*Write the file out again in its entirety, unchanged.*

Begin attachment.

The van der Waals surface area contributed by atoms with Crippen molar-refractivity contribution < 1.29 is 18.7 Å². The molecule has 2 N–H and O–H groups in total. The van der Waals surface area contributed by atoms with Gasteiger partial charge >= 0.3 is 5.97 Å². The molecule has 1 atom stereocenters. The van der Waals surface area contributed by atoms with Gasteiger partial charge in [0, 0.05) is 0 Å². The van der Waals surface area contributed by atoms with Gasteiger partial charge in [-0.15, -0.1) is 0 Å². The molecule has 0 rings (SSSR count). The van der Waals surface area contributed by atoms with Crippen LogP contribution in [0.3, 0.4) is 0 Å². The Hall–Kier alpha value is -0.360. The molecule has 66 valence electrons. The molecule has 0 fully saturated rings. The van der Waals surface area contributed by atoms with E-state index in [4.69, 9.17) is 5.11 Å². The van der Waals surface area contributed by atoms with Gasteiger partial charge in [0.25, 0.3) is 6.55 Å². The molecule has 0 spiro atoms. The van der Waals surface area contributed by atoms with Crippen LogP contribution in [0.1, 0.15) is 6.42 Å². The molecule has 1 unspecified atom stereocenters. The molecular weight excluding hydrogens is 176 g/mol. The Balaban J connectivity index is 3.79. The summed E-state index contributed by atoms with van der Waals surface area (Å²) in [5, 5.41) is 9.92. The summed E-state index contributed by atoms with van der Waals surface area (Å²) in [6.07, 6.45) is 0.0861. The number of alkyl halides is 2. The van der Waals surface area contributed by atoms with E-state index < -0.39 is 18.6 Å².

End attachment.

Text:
The van der Waals surface area contributed by atoms with Crippen molar-refractivity contribution < 1.29 is 18.7 Å². The molecule has 2 N–H and O–H groups in total. The van der Waals surface area contributed by atoms with Gasteiger partial charge >= 0.3 is 5.97 Å². The molecule has 1 atom stereocenters. The van der Waals surface area contributed by atoms with Gasteiger partial charge in [0, 0.05) is 0 Å². The van der Waals surface area contributed by atoms with Gasteiger partial charge in [-0.15, -0.1) is 0 Å². The molecule has 0 rings (SSSR count). The van der Waals surface area contributed by atoms with Crippen LogP contribution in [0.3, 0.4) is 0 Å². The Hall–Kier alpha value is -0.360. The molecule has 66 valence electrons. The molecule has 0 fully saturated rings. The van der Waals surface area contributed by atoms with E-state index in [4.69, 9.17) is 5.11 Å². The van der Waals surface area contributed by atoms with Gasteiger partial charge in [0.25, 0.3) is 6.55 Å². The molecule has 0 spiro atoms. The van der Waals surface area contributed by atoms with Crippen LogP contribution in [0.1, 0.15) is 6.42 Å². The molecule has 1 unspecified atom stereocenters. The molecular weight excluding hydrogens is 176 g/mol. The Balaban J connectivity index is 3.79. The summed E-state index contributed by atoms with van der Waals surface area (Å²) in [5, 5.41) is 9.92. The summed E-state index contributed by atoms with van der Waals surface area (Å²) in [6.07, 6.45) is 0.0861. The number of alkyl halides is 2. The van der Waals surface area contributed by atoms with E-state index < -0.39 is 18.6 Å².